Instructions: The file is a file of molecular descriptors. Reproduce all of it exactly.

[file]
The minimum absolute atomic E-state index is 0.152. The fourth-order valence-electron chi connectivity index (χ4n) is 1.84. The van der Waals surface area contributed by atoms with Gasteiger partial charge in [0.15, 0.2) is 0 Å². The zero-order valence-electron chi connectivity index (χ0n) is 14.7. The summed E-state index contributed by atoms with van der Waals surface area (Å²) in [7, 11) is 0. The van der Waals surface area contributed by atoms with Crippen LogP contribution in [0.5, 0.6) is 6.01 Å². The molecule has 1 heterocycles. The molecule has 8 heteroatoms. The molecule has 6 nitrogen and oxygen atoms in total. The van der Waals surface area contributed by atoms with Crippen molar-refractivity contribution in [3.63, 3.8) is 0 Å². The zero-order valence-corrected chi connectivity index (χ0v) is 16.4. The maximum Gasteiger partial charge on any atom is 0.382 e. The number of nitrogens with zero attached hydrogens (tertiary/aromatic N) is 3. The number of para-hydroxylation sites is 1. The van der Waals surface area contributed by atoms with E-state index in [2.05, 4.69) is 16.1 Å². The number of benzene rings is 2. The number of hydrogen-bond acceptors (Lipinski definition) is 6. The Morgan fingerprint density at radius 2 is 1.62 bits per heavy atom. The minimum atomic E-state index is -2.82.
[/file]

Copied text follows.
The minimum absolute atomic E-state index is 0.152. The fourth-order valence-electron chi connectivity index (χ4n) is 1.84. The van der Waals surface area contributed by atoms with Gasteiger partial charge in [0.15, 0.2) is 0 Å². The zero-order valence-electron chi connectivity index (χ0n) is 14.7. The summed E-state index contributed by atoms with van der Waals surface area (Å²) in [7, 11) is 0. The van der Waals surface area contributed by atoms with Crippen LogP contribution in [0.5, 0.6) is 6.01 Å². The molecule has 1 heterocycles. The molecule has 8 heteroatoms. The molecule has 6 nitrogen and oxygen atoms in total. The van der Waals surface area contributed by atoms with Crippen molar-refractivity contribution in [3.63, 3.8) is 0 Å². The zero-order valence-corrected chi connectivity index (χ0v) is 16.4. The maximum Gasteiger partial charge on any atom is 0.382 e. The number of nitrogens with zero attached hydrogens (tertiary/aromatic N) is 3. The number of para-hydroxylation sites is 1. The van der Waals surface area contributed by atoms with E-state index in [2.05, 4.69) is 16.1 Å². The number of benzene rings is 2. The number of hydrogen-bond acceptors (Lipinski definition) is 6. The Morgan fingerprint density at radius 2 is 1.62 bits per heavy atom. The minimum atomic E-state index is -2.82.